Under flak from various quarters, Maharashtra CM Prithviraj Chavan on Tuesday assured the State Assembly that his Government would strictly enforce the ban of manual scavenging in the temple town of Pandharpur in western Maharashtra.
Chavan came up with his assurance in the Lower House of the State Legislature, a day after Bollywood actor Aamir Khan met Prime Minister Manmohan Singh and Minister for Social Justice Mukul Wasnik in the Capital to discuss the plight of manual scavengers in the country and the protest staged simultaneously by the 200-odd scavengers at Azad Maidan in south Mumbai.
The manual scavenging in Phandarpur has come into sharp focus after Khan raised the issue in his TV show Satyameva Jayate on casteism and manual scavenging.
Raising the issue in the State Assembly, leader of the Opposition in the State Assembly Eknath Khadse of the BJP charged that the manual scavenging was prevalent in the temple town of Pandhapur despite the State Government having banned the practice way back in 1993.
Senior PWP legislator Ganpatrao Deshmukh alleged that the State Government had over the years turned a blind eye to the plight of manual scavengers of Phandarpur. Jitendra Awhad of the NCP also complained that the State Government had not bothered to implement the ban on manual scavenging strictly in Pandharpur.
The members also brought to the notice of the Government that the manual scavengers of Pandhapur had a trying time in the month of Ashad (June-July) when nearly 10 lakh devotees throng the pilgrimage town for a darshan of Lord Vithoba.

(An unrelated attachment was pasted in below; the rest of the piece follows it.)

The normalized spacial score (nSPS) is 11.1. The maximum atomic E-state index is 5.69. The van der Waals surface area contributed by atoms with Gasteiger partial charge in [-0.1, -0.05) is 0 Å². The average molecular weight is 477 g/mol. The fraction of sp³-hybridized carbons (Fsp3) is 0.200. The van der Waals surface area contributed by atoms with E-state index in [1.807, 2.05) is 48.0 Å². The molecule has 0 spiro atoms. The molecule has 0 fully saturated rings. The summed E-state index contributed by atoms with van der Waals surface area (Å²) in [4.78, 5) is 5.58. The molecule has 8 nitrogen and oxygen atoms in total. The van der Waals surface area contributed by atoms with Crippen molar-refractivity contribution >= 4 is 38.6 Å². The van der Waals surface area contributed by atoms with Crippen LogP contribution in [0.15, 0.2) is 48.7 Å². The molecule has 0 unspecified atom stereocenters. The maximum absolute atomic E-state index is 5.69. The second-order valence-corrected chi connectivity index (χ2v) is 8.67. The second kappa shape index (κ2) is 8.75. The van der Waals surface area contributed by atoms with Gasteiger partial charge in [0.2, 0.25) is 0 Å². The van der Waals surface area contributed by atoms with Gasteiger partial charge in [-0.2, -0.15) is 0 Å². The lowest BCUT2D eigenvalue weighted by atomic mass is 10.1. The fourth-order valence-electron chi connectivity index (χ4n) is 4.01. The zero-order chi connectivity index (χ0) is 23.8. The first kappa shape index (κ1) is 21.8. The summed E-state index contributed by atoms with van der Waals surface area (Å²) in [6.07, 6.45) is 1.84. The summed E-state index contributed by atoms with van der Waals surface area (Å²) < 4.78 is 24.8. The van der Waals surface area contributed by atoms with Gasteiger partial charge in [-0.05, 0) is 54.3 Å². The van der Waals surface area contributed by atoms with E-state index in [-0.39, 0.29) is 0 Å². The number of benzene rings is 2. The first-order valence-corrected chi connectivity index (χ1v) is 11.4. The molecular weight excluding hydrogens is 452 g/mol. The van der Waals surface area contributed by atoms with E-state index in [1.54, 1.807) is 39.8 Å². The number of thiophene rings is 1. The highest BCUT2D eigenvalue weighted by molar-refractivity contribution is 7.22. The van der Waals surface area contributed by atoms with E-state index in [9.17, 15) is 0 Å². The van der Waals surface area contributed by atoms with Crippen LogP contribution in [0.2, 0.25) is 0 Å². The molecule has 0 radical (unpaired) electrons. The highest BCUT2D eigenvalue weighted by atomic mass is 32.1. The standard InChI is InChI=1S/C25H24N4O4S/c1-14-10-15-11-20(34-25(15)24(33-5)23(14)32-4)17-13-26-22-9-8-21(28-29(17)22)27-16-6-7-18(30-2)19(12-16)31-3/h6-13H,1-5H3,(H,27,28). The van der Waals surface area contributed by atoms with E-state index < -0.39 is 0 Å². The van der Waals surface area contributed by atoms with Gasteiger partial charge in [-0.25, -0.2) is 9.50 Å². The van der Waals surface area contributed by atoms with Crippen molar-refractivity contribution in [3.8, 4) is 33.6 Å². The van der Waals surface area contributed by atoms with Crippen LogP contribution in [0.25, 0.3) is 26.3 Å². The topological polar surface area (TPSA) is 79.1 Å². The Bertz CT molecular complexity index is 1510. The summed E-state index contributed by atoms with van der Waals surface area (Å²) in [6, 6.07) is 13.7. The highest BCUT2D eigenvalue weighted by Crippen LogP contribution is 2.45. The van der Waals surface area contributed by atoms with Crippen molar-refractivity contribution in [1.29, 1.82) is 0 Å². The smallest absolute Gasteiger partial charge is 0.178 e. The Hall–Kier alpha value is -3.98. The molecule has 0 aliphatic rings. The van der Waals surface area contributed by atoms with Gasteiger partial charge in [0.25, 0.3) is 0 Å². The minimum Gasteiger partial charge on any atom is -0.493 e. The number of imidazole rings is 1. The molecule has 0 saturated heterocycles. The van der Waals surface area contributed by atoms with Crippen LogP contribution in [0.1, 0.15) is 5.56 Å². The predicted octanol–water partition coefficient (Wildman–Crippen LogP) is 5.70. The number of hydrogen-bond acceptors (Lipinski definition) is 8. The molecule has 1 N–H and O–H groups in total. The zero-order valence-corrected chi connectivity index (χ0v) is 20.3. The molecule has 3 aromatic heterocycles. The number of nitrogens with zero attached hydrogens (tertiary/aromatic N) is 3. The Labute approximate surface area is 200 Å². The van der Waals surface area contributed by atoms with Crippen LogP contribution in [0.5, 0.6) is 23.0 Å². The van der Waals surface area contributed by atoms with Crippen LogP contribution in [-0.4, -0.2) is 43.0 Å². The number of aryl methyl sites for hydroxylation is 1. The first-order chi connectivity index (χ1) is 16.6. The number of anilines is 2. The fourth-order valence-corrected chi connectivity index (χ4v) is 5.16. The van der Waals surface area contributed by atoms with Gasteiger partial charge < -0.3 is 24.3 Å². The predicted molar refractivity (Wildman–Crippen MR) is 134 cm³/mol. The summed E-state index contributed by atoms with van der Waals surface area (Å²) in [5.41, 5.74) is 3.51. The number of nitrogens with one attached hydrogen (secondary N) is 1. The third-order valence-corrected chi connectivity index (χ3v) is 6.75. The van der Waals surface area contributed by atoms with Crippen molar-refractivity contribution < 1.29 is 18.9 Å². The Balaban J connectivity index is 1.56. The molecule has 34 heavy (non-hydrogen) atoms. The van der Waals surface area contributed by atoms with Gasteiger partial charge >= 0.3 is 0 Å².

Apart from promising to end the practice of manual scavenging in Pandhapur, the CM also assured the members that the Government would come out with a rehabilitation plan for conservancy workers in the State. Under the plan, there was a move afoot to provide houses the workers concerned.
Meanwhile, Pradip More, a senior functionary of the Campaign Against Manual Scavenging in Maharashtra, welcomed the State Government’s decision to enforce the ban strictly in Pandharpur. Manual scavenging is banned in India under the Employment of Manual Scavengers and Construction of Latrines (Prohibition) Act, 1993.
Talking to The Pioneer, More, however, pointed out that the manual scavenging was not confined to Pandharpur, but the “regressive, despicable, most inhuman and unhygienic” practice was prevalent in other parts of Maharashtra, including Parbhani, Nagpur, Solapur and Nanded districts. According to More, there are 35,000 manual scavengers in Maharashtra.
“Instead of confining the strict enforcement of ban on manual scavenging to Pandharpur alone, the State Government should enforce the ban all over Maharashtra,” he said. “We are demanding alternate and dignified jobs, decent housing and education for the manual scavengers,” More said.
More said that his organization had filed a public interest litigation in the Bombay High Court in this regard in December last year.
Source: Daily Pioneer